Ofsted is to take steps to “publicly acknowledge” the work of entire school management teams, to address a tendency to pin successes and failures on headteachers alone, Amanda Spielman has said.
The chief inspector of schools told the Ark Schools Teach 2017 conference in Birmingham today that she was “all too aware” of a tendency to overlook the roles of whole management teams and “attribute everything to a leader”.
She said the work of other senior and middle leaders, such as deputy heads, heads of department and school business managers, should get more recognition.
While Ofsted’s inspection process has always looked at management and not just at leadership, our public pronouncements probably haven’t
The changes proposed will not affect the inspection process, which already looks at the management of schools as well as leadership, but rather the way Ofsted talks about schools in broader terms, through its communications with schools and the wider public.
“I think I can see that, while Ofsted’s inspection process has always looked at management and not just at leadership, our public pronouncements probably haven’t,” said Spielman. “But I’m changing that, and making sure we publicly acknowledge whole management teams, not just leaders.”
This would mean recognising excellent management policies, but also “pointing out when we see some irresponsible ones as well”, she said, adding that schools are transformed “when teams work together and make good use of everyone’s time”.
For example, behaviour policies, when set centrally, can “reduce pressure on teachers” and allow for more time in the classroom.
“That’s about management, it’s not something about a single leader.”
Spielman said the work of management teams was often overlooked because of a undue focus on schools’ overall Ofsted grading, rather than the four sub-categories used by inspectors, of which leadership and management is one.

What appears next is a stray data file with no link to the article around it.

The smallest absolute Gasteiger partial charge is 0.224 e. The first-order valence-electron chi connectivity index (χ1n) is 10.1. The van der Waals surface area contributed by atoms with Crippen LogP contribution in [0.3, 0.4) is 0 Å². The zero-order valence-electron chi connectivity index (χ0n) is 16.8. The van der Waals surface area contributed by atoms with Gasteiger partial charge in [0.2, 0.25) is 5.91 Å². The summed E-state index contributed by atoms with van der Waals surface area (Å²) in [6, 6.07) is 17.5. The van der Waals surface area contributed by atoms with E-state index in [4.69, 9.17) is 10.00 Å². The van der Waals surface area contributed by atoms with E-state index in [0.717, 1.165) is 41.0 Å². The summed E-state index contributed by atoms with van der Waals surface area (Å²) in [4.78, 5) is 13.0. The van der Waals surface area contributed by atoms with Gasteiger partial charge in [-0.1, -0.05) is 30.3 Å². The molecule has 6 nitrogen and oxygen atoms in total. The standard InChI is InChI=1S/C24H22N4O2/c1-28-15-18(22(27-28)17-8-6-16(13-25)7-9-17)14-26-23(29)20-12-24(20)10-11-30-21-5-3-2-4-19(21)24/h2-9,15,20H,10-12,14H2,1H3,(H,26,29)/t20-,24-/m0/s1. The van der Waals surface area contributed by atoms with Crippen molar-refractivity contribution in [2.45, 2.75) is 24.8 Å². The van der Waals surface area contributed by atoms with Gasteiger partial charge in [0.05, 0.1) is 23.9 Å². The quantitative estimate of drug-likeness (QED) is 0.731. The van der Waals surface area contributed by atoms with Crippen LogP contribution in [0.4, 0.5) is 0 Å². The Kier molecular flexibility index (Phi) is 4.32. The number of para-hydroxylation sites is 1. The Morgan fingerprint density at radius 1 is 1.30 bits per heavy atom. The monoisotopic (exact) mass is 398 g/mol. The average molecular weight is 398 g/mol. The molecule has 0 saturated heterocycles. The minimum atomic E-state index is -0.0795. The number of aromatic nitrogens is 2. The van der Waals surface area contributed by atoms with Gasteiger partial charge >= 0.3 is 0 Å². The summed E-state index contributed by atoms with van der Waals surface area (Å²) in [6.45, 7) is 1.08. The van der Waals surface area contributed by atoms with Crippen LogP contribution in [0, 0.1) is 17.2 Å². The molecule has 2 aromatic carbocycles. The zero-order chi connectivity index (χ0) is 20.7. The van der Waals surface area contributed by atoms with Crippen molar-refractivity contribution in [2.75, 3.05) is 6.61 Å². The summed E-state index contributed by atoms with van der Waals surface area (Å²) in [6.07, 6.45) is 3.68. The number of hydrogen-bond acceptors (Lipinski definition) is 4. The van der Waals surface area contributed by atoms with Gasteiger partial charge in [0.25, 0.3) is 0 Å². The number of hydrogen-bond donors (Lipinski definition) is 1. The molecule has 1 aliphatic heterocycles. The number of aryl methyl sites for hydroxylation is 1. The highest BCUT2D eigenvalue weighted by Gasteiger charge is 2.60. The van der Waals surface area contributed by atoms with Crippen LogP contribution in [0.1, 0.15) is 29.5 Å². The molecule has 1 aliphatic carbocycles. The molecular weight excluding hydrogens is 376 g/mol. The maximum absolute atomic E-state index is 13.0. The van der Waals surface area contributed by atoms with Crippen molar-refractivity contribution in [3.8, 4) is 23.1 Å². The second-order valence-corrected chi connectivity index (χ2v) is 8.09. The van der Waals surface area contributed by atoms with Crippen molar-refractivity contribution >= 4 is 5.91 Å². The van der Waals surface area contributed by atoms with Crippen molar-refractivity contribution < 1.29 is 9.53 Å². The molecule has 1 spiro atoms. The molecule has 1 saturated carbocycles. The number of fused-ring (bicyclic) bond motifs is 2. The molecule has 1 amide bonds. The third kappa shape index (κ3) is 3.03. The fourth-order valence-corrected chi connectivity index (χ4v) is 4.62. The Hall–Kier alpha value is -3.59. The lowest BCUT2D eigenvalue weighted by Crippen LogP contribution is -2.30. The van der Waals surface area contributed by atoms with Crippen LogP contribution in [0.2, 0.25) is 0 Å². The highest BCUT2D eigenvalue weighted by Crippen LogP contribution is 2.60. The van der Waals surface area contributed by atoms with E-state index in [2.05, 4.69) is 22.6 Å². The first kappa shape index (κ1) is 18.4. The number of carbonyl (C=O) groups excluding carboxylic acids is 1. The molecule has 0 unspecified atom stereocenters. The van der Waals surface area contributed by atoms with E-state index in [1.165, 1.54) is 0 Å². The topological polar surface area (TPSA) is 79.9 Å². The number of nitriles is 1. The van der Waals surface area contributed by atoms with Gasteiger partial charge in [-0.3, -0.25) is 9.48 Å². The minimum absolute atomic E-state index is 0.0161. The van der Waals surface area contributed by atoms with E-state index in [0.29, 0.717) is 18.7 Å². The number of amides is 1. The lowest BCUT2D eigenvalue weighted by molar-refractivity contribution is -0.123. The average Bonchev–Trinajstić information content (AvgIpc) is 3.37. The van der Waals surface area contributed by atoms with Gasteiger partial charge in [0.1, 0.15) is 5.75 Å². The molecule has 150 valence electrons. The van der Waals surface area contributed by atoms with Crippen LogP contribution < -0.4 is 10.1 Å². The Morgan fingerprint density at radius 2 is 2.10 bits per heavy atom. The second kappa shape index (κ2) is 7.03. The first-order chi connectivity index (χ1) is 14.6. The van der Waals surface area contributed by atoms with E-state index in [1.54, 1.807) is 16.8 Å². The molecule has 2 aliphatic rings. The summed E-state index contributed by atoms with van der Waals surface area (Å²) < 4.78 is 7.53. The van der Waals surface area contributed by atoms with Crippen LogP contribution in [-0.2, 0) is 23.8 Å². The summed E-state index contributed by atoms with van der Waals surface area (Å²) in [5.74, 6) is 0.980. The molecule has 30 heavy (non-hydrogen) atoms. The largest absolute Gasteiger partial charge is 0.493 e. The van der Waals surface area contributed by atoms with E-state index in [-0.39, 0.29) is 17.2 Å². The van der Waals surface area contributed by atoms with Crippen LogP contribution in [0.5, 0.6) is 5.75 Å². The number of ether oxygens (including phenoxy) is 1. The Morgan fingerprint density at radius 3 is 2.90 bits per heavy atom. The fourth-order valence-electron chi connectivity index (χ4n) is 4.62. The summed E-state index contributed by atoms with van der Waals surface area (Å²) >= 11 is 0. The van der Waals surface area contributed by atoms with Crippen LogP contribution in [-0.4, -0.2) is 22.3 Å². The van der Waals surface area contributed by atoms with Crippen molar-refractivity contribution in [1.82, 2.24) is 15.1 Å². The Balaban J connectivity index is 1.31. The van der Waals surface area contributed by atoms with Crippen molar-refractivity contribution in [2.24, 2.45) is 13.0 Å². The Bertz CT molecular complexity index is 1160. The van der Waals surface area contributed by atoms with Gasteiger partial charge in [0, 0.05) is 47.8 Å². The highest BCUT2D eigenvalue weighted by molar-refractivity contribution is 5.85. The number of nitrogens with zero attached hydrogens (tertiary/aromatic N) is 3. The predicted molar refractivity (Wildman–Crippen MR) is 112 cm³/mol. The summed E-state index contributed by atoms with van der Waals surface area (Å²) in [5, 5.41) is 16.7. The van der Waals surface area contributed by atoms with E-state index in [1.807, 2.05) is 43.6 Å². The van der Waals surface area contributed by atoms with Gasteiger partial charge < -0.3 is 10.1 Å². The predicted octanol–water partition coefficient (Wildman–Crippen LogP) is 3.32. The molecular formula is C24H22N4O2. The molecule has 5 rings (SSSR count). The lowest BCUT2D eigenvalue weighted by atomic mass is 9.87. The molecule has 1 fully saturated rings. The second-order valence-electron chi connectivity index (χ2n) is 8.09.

She highlighted examples of schools which were rated as ‘requires improvement’ overall, but had had ‘good’ leadership and management, and said this should be recognised.
Spielman admitted her organisation had “probably been too focused” on these overall inspection ratings, especially in its public reporting and communications activities. This tendency to overlook schools’ leadership and management judgments could be a barrier to keeping good leaders in the system, she warned.
Ofsted recognises that leaders in the toughest schools face the greatest challenges, Spielman said, adding that nothing should deter “the best leaders” from working in schools in the most deprived areas.
But she pushed back against the idea that those schools should receive special treatment.
“Some people would like us simply to lower the expectations of those schools in overall judgments. That’s just not something that I can countenance.
“At best, it would mean that our judgments didn’t reflect the quality of education that young people are actually receiving, and at its worst, it would legitimise setting lower expectations for disadvantaged children simply by reason of their being disadvantaged, and I can’t imagine anybody wants that.”
Instead, Ofsted should talk more about the performance of schools in the four sub-categories used by inspectors, such as leadership and management.
“I really want to do as much as we can and to make it clear that no head or manager or teacher should suffer as a result of working in a challenging school.”